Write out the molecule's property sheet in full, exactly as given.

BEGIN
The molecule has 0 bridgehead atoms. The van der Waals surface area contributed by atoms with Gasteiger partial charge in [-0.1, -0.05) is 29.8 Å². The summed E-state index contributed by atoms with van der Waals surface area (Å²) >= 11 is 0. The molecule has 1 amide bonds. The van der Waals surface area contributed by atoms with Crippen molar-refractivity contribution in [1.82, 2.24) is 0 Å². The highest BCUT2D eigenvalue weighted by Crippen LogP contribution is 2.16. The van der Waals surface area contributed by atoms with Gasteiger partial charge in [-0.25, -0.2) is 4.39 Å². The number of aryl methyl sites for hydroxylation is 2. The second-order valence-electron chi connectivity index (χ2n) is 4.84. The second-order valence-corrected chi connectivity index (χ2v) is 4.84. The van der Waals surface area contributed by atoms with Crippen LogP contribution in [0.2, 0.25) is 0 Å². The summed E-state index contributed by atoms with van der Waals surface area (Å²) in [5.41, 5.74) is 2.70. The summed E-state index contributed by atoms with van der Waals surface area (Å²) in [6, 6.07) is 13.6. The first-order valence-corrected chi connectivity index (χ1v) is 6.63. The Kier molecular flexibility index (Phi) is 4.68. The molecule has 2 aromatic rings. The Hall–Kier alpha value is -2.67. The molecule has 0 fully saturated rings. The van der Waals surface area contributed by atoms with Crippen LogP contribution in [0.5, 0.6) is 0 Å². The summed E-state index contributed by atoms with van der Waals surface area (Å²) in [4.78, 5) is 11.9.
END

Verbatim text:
The molecule has 0 bridgehead atoms. The van der Waals surface area contributed by atoms with Gasteiger partial charge in [-0.1, -0.05) is 29.8 Å². The summed E-state index contributed by atoms with van der Waals surface area (Å²) >= 11 is 0. The molecule has 1 amide bonds. The van der Waals surface area contributed by atoms with Crippen molar-refractivity contribution in [1.82, 2.24) is 0 Å². The highest BCUT2D eigenvalue weighted by Crippen LogP contribution is 2.16. The van der Waals surface area contributed by atoms with Gasteiger partial charge in [-0.25, -0.2) is 4.39 Å². The number of aryl methyl sites for hydroxylation is 2. The second-order valence-electron chi connectivity index (χ2n) is 4.84. The second-order valence-corrected chi connectivity index (χ2v) is 4.84. The van der Waals surface area contributed by atoms with Crippen LogP contribution in [0.2, 0.25) is 0 Å². The summed E-state index contributed by atoms with van der Waals surface area (Å²) in [5.41, 5.74) is 2.70. The summed E-state index contributed by atoms with van der Waals surface area (Å²) in [6, 6.07) is 13.6. The first-order valence-corrected chi connectivity index (χ1v) is 6.63. The Kier molecular flexibility index (Phi) is 4.68. The molecule has 2 aromatic rings. The Hall–Kier alpha value is -2.67. The molecule has 0 fully saturated rings. The van der Waals surface area contributed by atoms with Crippen LogP contribution in [0.5, 0.6) is 0 Å². The summed E-state index contributed by atoms with van der Waals surface area (Å²) in [4.78, 5) is 11.9.